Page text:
Ep 125: Chameleon Supplementation Basicsadmin
Supplementation is a complicated subject. We still don’t even understand what humans need for nutrition, much less what a chameleon needs. Most of what we do with chameleons comes from trial and error. The more trials, the more errors we can weed out. Today I start a series on the basics of supplementation so we can all understand what we are trying to do with all those powders.
Nutrition is a rat’s nest of interactions between vitamins, minerals, hormones, and light, temperature, and stress. Our chameleons take in a variety of invertebrates and vertebrates that are composed of different nutrients both in body make-up and in their gut. Dust and pollen come along with these insects and through drinking. UVB and heat energies are absorbed. And water makes it all run. It is our job to provide all of this to our chameleon. With what science already has discovered we have a fairly good idea of what elements need to be presented to the chameleon. We can have this all available and let the chameleon decide what he wants and how much! It a ll sounds pretty easy! The good news is that, with a little thought, much of it is as easy as that. Give them a heat lamp and a good enough UVB source and they will regulate that intake. The bad news is that we still don’t know how to make our feeder items properly nutritious. See, it isn’t about just throwing all the vitamins and minerals we can into a powder and making them eat it. There is a need for balance and, in some very important cases, a danger in giving too much. And with very little study to go off of, we hobbyists are left to figure it out.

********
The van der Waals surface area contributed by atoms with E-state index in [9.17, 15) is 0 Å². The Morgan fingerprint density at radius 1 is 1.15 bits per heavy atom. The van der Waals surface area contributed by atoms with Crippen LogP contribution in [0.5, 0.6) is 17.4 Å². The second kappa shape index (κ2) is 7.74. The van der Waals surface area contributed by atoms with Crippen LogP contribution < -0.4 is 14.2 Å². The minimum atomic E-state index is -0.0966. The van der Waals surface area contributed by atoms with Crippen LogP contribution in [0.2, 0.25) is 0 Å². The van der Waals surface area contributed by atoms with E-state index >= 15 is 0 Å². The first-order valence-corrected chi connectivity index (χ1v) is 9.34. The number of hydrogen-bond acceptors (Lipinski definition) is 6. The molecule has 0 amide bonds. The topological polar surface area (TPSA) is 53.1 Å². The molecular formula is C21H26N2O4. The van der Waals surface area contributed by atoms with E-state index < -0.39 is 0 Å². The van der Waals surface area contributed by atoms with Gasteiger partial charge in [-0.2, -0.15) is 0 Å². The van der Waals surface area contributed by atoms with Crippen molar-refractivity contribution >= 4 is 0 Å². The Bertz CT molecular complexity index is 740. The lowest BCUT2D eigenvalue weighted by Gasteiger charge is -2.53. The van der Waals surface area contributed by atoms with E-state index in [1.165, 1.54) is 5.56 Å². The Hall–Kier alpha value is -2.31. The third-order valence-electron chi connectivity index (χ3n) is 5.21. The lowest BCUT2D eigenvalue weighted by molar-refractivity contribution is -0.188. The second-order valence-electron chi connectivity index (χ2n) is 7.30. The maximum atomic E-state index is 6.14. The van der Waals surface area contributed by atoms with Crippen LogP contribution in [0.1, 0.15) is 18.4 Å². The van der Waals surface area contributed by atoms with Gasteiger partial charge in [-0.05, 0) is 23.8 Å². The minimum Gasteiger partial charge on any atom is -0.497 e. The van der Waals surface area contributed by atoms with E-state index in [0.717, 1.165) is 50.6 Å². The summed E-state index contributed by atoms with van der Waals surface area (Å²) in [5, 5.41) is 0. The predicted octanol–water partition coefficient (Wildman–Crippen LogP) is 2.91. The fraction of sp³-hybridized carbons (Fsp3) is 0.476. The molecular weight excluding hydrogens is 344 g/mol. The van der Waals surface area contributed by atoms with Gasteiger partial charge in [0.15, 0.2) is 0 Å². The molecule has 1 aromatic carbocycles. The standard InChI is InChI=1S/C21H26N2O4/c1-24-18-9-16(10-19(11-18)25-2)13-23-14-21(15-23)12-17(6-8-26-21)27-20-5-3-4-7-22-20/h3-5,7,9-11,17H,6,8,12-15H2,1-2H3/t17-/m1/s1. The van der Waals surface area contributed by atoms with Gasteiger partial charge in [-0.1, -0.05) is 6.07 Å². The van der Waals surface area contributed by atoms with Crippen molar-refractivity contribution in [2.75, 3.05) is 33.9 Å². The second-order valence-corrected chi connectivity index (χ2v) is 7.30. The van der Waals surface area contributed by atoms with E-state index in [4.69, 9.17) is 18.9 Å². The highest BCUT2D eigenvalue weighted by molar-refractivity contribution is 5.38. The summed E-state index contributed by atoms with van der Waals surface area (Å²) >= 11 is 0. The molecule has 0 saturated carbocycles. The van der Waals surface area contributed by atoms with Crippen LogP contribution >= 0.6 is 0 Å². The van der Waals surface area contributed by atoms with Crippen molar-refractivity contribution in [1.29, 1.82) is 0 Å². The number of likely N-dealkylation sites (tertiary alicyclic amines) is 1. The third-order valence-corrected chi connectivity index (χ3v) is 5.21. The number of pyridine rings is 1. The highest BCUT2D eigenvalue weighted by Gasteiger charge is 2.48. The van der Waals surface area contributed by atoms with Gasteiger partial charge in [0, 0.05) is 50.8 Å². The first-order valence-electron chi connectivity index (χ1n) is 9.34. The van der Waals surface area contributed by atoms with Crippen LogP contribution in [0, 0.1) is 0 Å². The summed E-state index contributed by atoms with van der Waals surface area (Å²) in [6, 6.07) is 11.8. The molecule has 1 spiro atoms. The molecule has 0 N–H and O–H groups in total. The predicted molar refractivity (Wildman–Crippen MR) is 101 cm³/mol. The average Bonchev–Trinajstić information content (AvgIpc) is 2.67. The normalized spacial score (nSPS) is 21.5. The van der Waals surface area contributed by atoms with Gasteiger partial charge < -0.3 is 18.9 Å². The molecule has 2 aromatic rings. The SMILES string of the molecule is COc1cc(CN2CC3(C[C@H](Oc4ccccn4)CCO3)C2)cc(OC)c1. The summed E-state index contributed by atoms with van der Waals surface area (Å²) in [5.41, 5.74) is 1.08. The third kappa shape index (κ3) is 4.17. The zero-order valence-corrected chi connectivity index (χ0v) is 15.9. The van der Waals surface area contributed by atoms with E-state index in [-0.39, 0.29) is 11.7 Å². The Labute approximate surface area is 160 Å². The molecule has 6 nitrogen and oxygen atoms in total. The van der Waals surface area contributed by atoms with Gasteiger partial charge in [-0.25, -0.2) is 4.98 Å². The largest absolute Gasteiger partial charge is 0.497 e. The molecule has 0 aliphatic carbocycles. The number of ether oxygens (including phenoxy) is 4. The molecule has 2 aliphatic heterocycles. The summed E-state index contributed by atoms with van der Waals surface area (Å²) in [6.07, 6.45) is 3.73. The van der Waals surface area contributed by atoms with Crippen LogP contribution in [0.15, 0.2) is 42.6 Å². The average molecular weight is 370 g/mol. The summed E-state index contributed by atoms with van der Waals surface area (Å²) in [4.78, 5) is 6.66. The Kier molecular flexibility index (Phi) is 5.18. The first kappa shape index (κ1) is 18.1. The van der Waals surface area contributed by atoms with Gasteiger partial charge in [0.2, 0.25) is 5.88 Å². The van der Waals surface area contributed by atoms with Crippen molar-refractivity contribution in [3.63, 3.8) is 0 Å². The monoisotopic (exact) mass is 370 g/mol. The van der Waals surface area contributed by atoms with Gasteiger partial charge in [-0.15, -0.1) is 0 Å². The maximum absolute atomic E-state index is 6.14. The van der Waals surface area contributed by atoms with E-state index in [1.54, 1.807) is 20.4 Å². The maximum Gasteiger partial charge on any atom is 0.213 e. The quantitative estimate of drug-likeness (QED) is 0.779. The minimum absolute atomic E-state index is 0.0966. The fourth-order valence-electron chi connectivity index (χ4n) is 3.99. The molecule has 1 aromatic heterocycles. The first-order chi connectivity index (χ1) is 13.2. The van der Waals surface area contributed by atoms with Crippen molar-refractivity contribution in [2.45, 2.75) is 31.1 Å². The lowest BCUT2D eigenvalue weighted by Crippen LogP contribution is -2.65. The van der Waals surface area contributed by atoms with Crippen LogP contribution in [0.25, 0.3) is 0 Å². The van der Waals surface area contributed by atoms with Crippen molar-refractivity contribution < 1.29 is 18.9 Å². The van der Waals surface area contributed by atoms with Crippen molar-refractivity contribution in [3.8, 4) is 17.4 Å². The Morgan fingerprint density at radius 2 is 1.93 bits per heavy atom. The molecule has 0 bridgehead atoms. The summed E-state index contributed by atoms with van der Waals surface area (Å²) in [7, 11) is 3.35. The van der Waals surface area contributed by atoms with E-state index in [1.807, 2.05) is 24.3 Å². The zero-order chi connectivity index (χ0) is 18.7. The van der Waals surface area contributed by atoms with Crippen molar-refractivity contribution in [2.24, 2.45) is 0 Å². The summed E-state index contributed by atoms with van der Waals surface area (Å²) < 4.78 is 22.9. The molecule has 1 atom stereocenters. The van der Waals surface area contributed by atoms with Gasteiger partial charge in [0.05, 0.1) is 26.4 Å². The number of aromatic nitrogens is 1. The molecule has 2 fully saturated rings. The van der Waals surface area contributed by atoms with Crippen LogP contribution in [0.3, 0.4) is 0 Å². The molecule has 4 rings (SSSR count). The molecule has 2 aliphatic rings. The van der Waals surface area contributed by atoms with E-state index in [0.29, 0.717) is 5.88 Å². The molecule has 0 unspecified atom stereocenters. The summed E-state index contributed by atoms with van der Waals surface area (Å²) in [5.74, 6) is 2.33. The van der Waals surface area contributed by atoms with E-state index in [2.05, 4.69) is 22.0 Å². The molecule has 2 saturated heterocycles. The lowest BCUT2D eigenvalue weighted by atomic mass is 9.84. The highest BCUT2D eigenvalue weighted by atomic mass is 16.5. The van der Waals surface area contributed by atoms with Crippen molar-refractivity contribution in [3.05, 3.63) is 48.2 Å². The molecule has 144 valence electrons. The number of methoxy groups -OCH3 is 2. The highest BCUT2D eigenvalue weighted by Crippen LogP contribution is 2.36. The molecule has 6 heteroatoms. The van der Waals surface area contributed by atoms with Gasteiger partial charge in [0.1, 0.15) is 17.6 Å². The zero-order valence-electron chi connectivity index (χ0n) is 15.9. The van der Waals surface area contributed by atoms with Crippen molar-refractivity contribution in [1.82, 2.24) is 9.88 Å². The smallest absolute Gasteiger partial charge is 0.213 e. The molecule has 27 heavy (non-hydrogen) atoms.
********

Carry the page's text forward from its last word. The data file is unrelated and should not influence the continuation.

One way we make up for nutritional deficiencies in our feeder insects is to add supplement powders to the feeder insects. After we gutload them and make them and their gut as nutritious as possible, we add a layer of supplement powder to the outside of the cricket, or whatever insect we are using. The idea is that this supplement compensates for the lack or imbalance of nutrients. Let’s take the most common example. Crickets are the most common feeder insect in the US. This is because they are relatively easy to breed commercially. Luckily, they have been proven to be sufficient to power our chameleons. But crickets have way too much phosphorus compared to the calcium they offer. The latest science pins it at calcium needing to be twice the level of phosphorus for it to be beneficial and not detrimental. Because, just so you know what kind of tightrope over lava we are walking, too much is dangerous. Too little is dangerous. Off balance is dangerous. There are consequences to getting it wrong either way. So we need to add calcium to the crickets to counteract how much phosphorus they naturally provide. This is supplementation.
In the upcoming episodes we will be exploring various aspects of supplementation. I’ll share what we know and what we don’t know. It will be a winding road, but you all have done a pretty good job at sticking with me through all the curves of this fascinating, but sometimes crazy chameleon world. So strap in and let’s figure out where we stand on supplementation.